Peter Ferrara

In 2000, at the dawn of the 21st Century, under Saddam Hussein and his Baath Party, Iraq was suffering under the worst of the egregious misconceptions of the 20th Century. Saddam was basically a 1930s style Fascist dictator in the mold of Hitler and Mussolini, or Tojo in Japan. His Baath Party represented all of the economic fallacies and chaos of 20th Century Third World Socialism.

This was imposed on top of a society which, despite centuries of cultural vibrancy, was still mired in sectarian hatreds and even violence dating back to medieval times. Western liberal concepts such as democracy, the rule of law, and freedom of speech, religion and the press, were sometimes respected rhetorically, but were not rooted in the culture.

When the United States removed Saddam and the Baath Party by force, the American regency was happy to just find some nationals that were at least willing to go through the motions of democracy. There was no indigenous George Washington available. In current Iraqi Prime Minister Nouri-al-Maliki, the country stumbled upon an analogue to America’s retrogressive President John Adams (who became more committed to his own power than to western liberal freedom and democracy, creating an early Constitutional crisis even in the beginning years of the United States).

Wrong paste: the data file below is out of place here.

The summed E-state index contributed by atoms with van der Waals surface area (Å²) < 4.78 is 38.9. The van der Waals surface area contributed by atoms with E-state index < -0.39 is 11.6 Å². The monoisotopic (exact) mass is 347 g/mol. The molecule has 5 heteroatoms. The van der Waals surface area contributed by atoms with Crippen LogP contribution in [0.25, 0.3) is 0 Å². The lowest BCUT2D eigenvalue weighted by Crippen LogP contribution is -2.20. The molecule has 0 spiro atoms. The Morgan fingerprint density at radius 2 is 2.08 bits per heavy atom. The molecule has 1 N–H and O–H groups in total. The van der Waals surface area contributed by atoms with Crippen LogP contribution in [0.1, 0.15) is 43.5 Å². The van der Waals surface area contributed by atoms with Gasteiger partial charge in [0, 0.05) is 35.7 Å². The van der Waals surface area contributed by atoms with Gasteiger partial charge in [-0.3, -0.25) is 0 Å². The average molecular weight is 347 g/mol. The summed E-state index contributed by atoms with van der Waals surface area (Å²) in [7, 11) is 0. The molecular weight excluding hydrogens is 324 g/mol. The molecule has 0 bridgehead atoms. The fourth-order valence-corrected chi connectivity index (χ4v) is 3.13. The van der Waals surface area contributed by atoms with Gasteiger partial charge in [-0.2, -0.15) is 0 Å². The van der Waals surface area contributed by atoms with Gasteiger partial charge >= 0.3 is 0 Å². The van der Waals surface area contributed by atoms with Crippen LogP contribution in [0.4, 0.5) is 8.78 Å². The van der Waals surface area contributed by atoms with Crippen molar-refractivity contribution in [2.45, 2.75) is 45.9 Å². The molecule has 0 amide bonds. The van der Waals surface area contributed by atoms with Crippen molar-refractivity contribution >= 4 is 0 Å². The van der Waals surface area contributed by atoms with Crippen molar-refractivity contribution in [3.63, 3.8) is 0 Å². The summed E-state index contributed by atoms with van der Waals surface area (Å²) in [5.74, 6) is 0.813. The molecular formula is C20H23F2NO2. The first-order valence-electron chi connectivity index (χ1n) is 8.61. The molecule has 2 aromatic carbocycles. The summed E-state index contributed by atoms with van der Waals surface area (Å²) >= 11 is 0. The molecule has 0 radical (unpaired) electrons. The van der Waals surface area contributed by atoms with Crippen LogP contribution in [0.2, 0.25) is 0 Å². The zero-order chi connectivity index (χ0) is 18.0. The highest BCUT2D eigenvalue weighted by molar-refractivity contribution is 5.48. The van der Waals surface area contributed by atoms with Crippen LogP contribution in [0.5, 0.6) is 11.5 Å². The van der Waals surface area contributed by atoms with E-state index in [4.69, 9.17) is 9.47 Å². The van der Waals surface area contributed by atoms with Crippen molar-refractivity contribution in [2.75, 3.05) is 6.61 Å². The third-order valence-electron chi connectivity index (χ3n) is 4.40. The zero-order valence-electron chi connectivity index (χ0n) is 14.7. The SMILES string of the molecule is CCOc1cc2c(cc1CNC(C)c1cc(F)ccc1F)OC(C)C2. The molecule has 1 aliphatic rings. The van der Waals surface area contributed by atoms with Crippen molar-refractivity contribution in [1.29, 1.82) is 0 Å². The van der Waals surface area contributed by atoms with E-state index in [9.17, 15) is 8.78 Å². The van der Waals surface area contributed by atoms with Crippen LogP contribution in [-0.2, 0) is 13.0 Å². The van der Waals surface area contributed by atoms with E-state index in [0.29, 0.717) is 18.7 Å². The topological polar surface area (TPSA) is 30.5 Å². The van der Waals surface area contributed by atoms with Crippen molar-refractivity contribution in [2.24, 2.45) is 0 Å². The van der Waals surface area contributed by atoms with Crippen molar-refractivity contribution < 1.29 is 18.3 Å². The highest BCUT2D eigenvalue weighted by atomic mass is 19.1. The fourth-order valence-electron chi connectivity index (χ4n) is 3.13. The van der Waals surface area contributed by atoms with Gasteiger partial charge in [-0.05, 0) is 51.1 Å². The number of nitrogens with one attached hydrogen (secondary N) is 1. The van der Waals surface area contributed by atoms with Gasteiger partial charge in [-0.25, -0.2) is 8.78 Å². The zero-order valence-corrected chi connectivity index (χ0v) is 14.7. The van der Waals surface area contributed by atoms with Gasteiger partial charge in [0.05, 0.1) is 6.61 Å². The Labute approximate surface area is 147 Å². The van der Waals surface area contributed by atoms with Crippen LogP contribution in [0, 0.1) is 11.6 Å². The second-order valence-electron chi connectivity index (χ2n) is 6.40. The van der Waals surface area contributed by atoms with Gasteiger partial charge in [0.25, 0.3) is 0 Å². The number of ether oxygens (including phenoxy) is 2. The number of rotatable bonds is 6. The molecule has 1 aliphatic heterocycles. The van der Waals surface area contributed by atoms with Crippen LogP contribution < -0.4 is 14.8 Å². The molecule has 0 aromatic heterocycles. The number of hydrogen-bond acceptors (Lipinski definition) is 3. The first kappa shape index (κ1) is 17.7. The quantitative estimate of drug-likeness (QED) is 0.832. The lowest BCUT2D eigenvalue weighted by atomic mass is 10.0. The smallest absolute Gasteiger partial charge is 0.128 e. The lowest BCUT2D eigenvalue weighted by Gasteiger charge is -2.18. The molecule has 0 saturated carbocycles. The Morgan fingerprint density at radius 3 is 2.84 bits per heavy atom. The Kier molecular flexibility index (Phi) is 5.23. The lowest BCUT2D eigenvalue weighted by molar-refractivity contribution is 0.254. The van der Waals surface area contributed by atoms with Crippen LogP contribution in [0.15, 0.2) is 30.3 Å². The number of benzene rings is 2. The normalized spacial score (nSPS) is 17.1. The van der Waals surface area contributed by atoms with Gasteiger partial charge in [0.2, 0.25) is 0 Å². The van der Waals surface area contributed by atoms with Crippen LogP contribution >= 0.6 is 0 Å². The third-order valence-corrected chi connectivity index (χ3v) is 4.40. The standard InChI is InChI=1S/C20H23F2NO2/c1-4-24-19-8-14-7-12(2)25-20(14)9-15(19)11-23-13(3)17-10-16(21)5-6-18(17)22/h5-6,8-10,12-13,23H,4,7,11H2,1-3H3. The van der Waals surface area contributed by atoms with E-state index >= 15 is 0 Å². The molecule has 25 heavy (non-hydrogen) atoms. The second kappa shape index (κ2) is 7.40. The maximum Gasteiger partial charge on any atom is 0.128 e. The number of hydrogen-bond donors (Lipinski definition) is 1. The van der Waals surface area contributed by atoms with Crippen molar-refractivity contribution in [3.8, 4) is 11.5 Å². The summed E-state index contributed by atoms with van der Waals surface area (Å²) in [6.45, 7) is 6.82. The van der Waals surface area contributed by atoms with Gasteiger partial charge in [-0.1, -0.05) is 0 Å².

But in a multi-candidate field for Prime Minister in elections to be held in April, an Iraqi Thomas Jefferson may be on the horizon in the person of businessman Fadhel Al Dabbas. As Chairman of Dabbas International Group, an international trading company, Dabbas has made a highly successful career steeped in modern western culture and economics. His business ventures include The United Bank for Investment in Baghdad, where he has personally participated in world finance. His far flung business network, encompassing 13 separate businesses owned and operated by his holding company, has provided him with modern executive experience valuable for the extensive management duties of Prime Minister.

Dabbas is campaigning on a detailed Political Program circulated in the name of the The Iraq Coalition. While Maliki has planted himself as a partisan of the Shiite majority, further fueling centuries old sectarian strife with Sunni rivals, The Iraq Coalition promoted by Dabbas is centered on a secular, non-sectarian platform that would separate religion from state, and the political authority from the religious authority, promising equal rights for all regardless of religious, ethnic or political affiliations. Indeed, the platform promotes religious freedom, by promising to get politics out of religion, an early American concept.

Peter Ferrara

Peter Ferrara is a senior fellow at the National Center for Policy Analysis and a Senior Fellow at the Heartland Institute.